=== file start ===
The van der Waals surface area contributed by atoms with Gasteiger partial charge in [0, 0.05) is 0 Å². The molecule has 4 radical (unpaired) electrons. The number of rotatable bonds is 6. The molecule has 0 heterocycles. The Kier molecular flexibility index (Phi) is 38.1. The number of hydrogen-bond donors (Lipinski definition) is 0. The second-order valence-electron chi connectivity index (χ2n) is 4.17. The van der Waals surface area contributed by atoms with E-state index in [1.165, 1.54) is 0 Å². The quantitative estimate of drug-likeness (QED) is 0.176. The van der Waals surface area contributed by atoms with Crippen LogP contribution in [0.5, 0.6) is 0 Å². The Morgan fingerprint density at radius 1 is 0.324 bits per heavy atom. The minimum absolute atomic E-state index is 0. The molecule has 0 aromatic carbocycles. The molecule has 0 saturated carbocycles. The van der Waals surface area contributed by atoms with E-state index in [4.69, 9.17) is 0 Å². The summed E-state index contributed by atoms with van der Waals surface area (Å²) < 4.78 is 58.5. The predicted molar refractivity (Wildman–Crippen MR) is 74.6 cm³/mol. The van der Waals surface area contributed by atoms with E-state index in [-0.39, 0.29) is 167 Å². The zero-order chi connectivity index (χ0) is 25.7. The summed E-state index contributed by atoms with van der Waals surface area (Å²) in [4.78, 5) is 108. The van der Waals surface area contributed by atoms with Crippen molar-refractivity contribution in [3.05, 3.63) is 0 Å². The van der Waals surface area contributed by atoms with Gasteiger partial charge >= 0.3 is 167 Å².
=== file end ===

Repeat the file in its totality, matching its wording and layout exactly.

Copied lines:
The van der Waals surface area contributed by atoms with Gasteiger partial charge in [0, 0.05) is 0 Å². The molecule has 4 radical (unpaired) electrons. The number of rotatable bonds is 6. The molecule has 0 heterocycles. The Kier molecular flexibility index (Phi) is 38.1. The number of hydrogen-bond donors (Lipinski definition) is 0. The second-order valence-electron chi connectivity index (χ2n) is 4.17. The van der Waals surface area contributed by atoms with E-state index in [1.165, 1.54) is 0 Å². The quantitative estimate of drug-likeness (QED) is 0.176. The van der Waals surface area contributed by atoms with Crippen LogP contribution in [0.5, 0.6) is 0 Å². The Morgan fingerprint density at radius 1 is 0.324 bits per heavy atom. The minimum absolute atomic E-state index is 0. The molecule has 0 aromatic carbocycles. The molecule has 0 saturated carbocycles. The van der Waals surface area contributed by atoms with E-state index in [4.69, 9.17) is 0 Å². The summed E-state index contributed by atoms with van der Waals surface area (Å²) < 4.78 is 58.5. The predicted molar refractivity (Wildman–Crippen MR) is 74.6 cm³/mol. The van der Waals surface area contributed by atoms with E-state index in [-0.39, 0.29) is 167 Å². The zero-order chi connectivity index (χ0) is 25.7. The summed E-state index contributed by atoms with van der Waals surface area (Å²) in [4.78, 5) is 108. The van der Waals surface area contributed by atoms with Crippen molar-refractivity contribution in [3.05, 3.63) is 0 Å². The van der Waals surface area contributed by atoms with Gasteiger partial charge >= 0.3 is 167 Å².